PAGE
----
Software Engineer and Programmer definitions (was Software Engineer : salary expectations)

Discussion in 'NZ Computing' started by Rats, Sep 12, 2003.

  1. Rats

    Rats Guest

    This could form an interesting discussion.

    I pose to you these questions:

    1) Is a nurse a doctor?
    2) Is an accounts clerk an accountant?
    3) Is a legal aid a laywer?

    Hence a programmer is not an engineer. A programmer is essentially a person
    that cuts code after the design is done by the engineers ... a bit like a
    mechanic that builds the car after its been designed.

    To be an Engineer you need to have an engineering degree just like you need
    a degree in medicine to be a doctor, a degree in law to be a lawer and a
    degree in commerce to be an accountant.
     
    Rats, Sep 12, 2003
    #1
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  2. Rats

    Rats Guest

    Rats wrote:
    > Hence a programmer is not an engineer. A programmer is essentially a
    > person that cuts code after the design is done by the engineers ... a
    > bit like a mechanic that builds the car after its been designed.


    A more appropriate term for a programmer that does some design work is a
    Developer.
     
    Rats, Sep 12, 2003
    #2
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  3. Rats

    Rats Guest

    Evil Bastard wrote:
    > Then perhaps you could explain to me why, in the *real* *world*
    > *workplace*, there is far less correlation between education and
    > competence than one would expect (hope?).
    >
    > I worked with a lot of people with Ph.D.s, M.E.s etc who were
    > hopeless.
    > Lots of B.E. and B.E.(Hons) who were mediocre. And a whole bunch of
    > CS1 dropouts who could whip the asses off all the degreed folks, not
    > only in 'programming' but right down to the metal.
    >
    > One of the best engineers I knew had not even finished primary school.
    >
    > The IT industry is one where years of kissing academic ass is no
    > guarantee of a sustained meal ticket. What matters is:
    >
    > * brains
    > * tenacity
    > * openness and willingness to learn at speed
    > * curiosity
    > * focus
    > * creativity/innovation
    > * work ethic
    > * assertiveness
    > * diplomacy
    > * team skills
    > * integrity
    > * sense of humour
    > * courage
    > * attention to detail
    > * ability to balance time/quality constraints
    >
    > These wonderful human qualities are not necessarily acquired in
    > academic education.
    >
    > And in answer to the 'programmer' versus 'software engineer' question
    > -
    > one could define a 'software engineer' as one who is willing and able
    > to learn and do - at speed - all it takes to get a given chunk of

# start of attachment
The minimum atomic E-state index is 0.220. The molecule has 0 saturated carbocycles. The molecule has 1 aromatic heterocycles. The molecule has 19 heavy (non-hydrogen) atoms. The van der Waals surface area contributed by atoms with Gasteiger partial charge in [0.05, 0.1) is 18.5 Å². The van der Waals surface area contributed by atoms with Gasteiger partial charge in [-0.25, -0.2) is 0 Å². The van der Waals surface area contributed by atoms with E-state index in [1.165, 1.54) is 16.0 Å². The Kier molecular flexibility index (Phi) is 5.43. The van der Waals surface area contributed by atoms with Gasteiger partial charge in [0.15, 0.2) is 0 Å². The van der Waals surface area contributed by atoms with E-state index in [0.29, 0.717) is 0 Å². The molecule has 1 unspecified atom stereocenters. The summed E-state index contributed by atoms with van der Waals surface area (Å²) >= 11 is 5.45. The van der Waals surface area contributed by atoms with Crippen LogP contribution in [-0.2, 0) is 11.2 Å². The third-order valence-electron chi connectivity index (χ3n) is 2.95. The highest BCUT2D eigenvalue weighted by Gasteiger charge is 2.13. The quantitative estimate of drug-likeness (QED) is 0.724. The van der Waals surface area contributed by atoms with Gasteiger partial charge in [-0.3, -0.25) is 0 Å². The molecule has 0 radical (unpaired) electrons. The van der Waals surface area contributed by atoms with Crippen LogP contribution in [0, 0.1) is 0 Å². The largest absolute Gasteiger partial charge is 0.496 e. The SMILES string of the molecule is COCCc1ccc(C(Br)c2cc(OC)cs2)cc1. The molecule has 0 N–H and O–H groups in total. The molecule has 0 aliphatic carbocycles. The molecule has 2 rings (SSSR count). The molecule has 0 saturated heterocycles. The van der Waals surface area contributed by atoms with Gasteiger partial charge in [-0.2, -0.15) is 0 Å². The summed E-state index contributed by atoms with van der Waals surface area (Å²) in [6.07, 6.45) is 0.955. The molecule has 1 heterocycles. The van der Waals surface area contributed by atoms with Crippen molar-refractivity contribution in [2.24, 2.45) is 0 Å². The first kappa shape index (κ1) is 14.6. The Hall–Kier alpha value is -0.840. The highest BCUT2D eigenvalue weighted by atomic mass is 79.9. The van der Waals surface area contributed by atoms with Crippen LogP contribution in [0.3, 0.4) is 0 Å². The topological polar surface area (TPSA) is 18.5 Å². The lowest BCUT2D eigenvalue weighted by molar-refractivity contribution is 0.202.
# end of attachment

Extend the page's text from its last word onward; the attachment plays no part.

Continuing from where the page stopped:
> software working as it should - even if it means chasing signals
    > around with a CRO, diagnosing compiler/linker bugs and sending in
    > patches, hacking device drivers into working rather than complaining
    > that they don't, and when all else fails, pulling out the soldering
    > iron.


    Let me guess. You don't have a degree.
     
    Rats, Sep 12, 2003
    #3
  4. Rats

    Rob King Guest

    > > one could define a 'software engineer' as one who is willing and able
    > > to learn and do - at speed - all it takes to get a given chunk of
    > > software working as it should - even if it means chasing signals
    > > around with a CRO, diagnosing compiler/linker bugs and sending in
    > > patches, hacking device drivers into working rather than complaining
    > > that they don't, and when all else fails, pulling out the soldering
    > > iron.

    >
    > Let me guess. You don't have a degree.


    How do you make a BA's car go faster? Take the phone off the roof. :)
     
    Rob King, Sep 12, 2003
    #4
  5. Rats

    Evil Bastard Guest

    On Fri, 12 Sep 2003 13:51:46 +1200, Rats wrote:

    > Let me guess. You don't have a degree.


    Let me guess. You do have a degree, possibly a significant student debt,
    and would love nothing more than the IT industry becoming a closed shop
    that shuts out the non-degreed, or at least permanently consigns them to
    junior positions and lower salary, regardless of their talents,
    experience, capabilities and character.

    Anyway, you didn't answer a single point I made.

    EB
     
    Evil Bastard, Sep 12, 2003
    #5
  6. Rats

    N Lawton Guest

    "Rats" <> wrote in message
    news:bjrl2u$mjofp$-berlin.de...
    > Evil Bastard wrote:
    > > Let me guess. You do have a degree,

    >
    > That is correct. I am a REAL Engineer. I have Engineering Qualifications.
    >
    > possibly a significant student
    > > debt,

    >
    > I am debt free. My personal value would probably blow you away. Probably

    ....
    >


    Well that ought to have him F*&^&$ - probably...

    Seeing as you raise it in support of your assertion, please do tell so that
    we may all see the difference between a humble programmer and a REAL
    engineer.
     
    N Lawton, Sep 12, 2003
    #6
  7. Rats

    Evil Bastard Guest

    On Fri, 12 Sep 2003 17:20:32 +1200, Rats wrote:

    > I am debt free. My personal value would probably blow you away. Probably ...


    What kind of 'personal value' are you referring to? Financial net worth?

    > I am merely making a point of who is entitled to call
    > him/herself an Engineer. I wouldn't call myself an Accountant, Doctor or a
    > Laywer simply because I am not qualified to be one. So why should someone
    > call themselves an Engineer when they are not qualified to be one!


    Did you get your first **** at the university graduation party or
    something? You've got such an anal attachment to the purported 'value' of
    bits of paper and letters after the name.